Exclusive: Who’s Behind Abu Ghraib?

For the first time, one chart shows the scandal’s full chain of command from Bush to detainees.

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Exclusive: Who's Behind Abu Ghraib?

Disclaimer: No clear chain of command existed at Abu Ghraib because so many individual members of various companies and brigades were thrown together there; the chaos and lack of accountability that ensued created an environment that was ripe for abuse. According to an internal military investigation, overall responsibility for detainee operations never came together under one person short of Lt. Gen. Sanchez himself, who was the chief commander in Iraq. “It is important to understand that the MI units at Abu Ghraib were far from complete units,” reads the internal report. “They were small elements from those units. Most of the elements that came to Abu Ghraib came without their normal command structure. The unit Commanders and Senior [Noncommissioned Officers] did not go to Abu Ghraib but stayed with the bulk of their respective units. The bringing together of so many parts of so many units, as well as civilians with very wide backgrounds and experience levels in a two month time period, was a huge challenge from a command and control perspective.”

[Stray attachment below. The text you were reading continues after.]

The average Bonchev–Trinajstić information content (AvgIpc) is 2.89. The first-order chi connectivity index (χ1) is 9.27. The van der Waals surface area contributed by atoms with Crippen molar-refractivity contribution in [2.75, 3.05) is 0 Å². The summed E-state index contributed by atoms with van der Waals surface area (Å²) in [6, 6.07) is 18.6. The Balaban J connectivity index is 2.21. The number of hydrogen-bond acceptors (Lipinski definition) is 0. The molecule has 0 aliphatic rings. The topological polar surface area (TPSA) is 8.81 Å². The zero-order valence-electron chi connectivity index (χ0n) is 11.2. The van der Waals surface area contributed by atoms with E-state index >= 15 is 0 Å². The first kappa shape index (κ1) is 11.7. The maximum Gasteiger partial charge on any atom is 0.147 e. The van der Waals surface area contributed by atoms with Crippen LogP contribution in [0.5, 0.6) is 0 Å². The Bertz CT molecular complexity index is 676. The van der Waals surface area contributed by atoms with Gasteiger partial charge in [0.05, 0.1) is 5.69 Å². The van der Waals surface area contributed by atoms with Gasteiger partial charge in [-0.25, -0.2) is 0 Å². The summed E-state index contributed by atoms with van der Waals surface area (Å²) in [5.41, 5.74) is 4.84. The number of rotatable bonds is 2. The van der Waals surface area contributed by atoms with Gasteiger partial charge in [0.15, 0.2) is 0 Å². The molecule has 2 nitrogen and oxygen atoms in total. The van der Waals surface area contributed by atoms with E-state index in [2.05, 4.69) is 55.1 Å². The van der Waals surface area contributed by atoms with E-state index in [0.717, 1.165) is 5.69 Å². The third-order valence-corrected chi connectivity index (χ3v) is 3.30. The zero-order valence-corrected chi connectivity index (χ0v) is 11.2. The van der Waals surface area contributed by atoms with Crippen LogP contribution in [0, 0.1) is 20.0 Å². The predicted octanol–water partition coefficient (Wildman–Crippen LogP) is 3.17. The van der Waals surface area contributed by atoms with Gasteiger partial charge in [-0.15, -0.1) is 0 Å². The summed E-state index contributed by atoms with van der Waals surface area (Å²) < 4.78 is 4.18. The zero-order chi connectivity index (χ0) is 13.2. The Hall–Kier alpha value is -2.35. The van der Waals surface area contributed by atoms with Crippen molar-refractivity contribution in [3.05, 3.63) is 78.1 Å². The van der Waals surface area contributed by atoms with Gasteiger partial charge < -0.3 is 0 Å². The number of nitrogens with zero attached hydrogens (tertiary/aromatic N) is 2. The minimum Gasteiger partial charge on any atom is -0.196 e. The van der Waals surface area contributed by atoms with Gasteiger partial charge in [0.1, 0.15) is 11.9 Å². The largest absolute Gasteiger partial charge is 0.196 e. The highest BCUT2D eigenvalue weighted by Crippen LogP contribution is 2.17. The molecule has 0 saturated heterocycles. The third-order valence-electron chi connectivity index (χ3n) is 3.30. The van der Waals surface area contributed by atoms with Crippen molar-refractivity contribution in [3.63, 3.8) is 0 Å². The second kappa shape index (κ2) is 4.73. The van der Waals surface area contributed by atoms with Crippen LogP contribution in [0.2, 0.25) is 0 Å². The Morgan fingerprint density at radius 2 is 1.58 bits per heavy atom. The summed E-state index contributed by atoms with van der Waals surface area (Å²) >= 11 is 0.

Sources include the Fay Report and the Taguba Report.

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This feels like the most important fundraising drive since I've been CEO of Mother Jones, with staggeringly high stakes and so much uncertainty. In "News Is Just Like Waste Management," I try to unpack the reality we all face and how we can rise to the challenge. If you're able to, this is a critical moment to support Mother Jones’ nonprofit journalism: We need to raise $400,000 to help cover the vital reporting projects we have planned, and right now is no time to pull back.

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